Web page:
Back in the day (late 1980s) in Taipei, one of my favorite things to do was to take a new American arrival to Taiwan on his/her first taxi ride in the city. I would watch the person’s face, and enjoy the horrified expressions as the taxi weaved in and out of traffic, cheating death at least one time for every city block traveled.
With the advent of Taipei’s wonderful subway system, traffic got less crazy, and my fun was taken away from me. I used to miss those good old days.
Then the good old days came roaring back.
Twenty-some years later, living again in a Chinese city, I get another chance to witness crazy driving. I have begun taking a taxi to work, so I get a full dose of Shenyang driving every day. It’s as if the taxi drivers here took lessons from the Taipei taxi drivers from the 1980s.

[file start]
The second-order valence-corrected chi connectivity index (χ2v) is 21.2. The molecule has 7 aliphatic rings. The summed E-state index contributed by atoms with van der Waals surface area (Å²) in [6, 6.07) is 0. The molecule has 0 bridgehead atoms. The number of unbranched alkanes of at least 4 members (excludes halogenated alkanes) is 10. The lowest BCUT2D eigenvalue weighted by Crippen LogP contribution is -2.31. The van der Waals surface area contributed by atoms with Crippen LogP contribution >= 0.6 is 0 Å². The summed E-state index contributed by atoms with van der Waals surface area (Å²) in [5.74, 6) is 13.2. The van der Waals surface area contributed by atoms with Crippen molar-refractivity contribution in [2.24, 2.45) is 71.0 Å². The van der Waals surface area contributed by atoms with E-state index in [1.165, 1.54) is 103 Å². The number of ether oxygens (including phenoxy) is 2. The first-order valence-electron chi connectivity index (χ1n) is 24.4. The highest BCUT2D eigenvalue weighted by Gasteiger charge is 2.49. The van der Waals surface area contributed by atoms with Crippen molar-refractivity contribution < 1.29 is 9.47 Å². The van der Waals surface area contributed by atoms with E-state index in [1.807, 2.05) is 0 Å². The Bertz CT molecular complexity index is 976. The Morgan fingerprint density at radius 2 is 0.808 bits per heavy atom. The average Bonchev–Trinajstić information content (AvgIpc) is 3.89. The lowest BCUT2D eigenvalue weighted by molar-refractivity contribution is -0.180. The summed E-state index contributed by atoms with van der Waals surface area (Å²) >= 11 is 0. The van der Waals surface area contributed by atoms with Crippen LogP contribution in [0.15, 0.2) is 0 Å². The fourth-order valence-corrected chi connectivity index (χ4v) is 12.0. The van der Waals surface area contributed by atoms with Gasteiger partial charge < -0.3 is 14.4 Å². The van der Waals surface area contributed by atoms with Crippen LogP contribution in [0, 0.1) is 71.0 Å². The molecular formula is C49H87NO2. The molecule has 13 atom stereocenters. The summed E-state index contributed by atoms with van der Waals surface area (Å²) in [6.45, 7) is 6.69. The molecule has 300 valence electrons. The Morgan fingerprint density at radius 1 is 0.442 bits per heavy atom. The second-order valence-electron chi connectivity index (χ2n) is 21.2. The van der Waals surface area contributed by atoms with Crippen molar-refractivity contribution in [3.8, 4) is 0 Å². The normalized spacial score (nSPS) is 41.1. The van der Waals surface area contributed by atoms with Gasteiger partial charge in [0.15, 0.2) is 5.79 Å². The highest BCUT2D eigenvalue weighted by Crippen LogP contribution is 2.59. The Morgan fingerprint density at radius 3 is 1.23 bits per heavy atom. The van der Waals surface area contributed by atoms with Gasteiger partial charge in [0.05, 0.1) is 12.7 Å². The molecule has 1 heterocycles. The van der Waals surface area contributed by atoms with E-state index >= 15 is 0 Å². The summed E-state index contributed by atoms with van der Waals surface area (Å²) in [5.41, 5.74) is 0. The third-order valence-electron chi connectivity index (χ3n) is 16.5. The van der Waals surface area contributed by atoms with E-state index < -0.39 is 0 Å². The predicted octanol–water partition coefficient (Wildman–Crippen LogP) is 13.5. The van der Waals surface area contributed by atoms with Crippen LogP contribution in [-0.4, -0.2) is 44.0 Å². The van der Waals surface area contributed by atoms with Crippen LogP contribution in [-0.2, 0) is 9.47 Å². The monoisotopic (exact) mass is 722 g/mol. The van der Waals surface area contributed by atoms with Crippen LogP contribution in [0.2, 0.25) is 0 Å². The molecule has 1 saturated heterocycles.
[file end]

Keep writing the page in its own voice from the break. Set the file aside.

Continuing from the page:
And the students have become the masters.
I wish I had the writing skills to describe the feeling that I experience when three lanes of cars all attempt to turn left at the same time, into an intersection that was already crowded with oncoming traffic that ran the red light and is stranded in the middle of of the road.
The feeling is sort of like that moment in time when you drop a glass jar full of jelly beans onto a marble floor. Time slows down as you see the glass jar tumbling downward toward an inevitable end. Just before the jar hits the floor, you think to yourself: “well, that was an unfortunate turn of events. This will have some unwelcome consequences.”
That’s the feeling that I get most mornings now.
Who needs coffee to get your blood pumping in the morning, when you have that?